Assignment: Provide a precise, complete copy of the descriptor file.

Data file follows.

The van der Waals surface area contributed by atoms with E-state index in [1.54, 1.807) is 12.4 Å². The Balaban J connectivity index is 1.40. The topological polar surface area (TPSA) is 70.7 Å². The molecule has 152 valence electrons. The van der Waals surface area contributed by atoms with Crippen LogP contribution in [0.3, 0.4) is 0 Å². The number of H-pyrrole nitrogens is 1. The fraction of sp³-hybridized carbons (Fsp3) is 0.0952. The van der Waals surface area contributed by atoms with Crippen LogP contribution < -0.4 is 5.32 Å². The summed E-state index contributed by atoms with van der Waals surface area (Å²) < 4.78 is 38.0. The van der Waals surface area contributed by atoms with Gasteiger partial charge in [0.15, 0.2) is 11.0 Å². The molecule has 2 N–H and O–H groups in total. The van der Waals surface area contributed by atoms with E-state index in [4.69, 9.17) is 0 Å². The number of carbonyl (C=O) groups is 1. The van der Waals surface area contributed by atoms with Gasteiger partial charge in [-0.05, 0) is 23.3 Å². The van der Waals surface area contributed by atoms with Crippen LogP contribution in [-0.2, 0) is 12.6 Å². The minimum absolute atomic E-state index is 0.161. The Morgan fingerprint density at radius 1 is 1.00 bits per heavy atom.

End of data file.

The van der Waals surface area contributed by atoms with E-state index in [1.54, 1.807) is 12.4 Å². The Balaban J connectivity index is 1.40. The topological polar surface area (TPSA) is 70.7 Å². The molecule has 152 valence electrons. The van der Waals surface area contributed by atoms with Crippen LogP contribution in [0.3, 0.4) is 0 Å². The number of H-pyrrole nitrogens is 1. The fraction of sp³-hybridized carbons (Fsp3) is 0.0952. The van der Waals surface area contributed by atoms with Crippen LogP contribution < -0.4 is 5.32 Å². The summed E-state index contributed by atoms with van der Waals surface area (Å²) < 4.78 is 38.0. The van der Waals surface area contributed by atoms with Gasteiger partial charge in [0.15, 0.2) is 11.0 Å². The molecule has 2 N–H and O–H groups in total. The van der Waals surface area contributed by atoms with E-state index in [4.69, 9.17) is 0 Å². The number of carbonyl (C=O) groups is 1. The van der Waals surface area contributed by atoms with Gasteiger partial charge in [-0.05, 0) is 23.3 Å². The van der Waals surface area contributed by atoms with Crippen LogP contribution in [-0.2, 0) is 12.6 Å². The minimum absolute atomic E-state index is 0.161. The Morgan fingerprint density at radius 1 is 1.00 bits per heavy atom.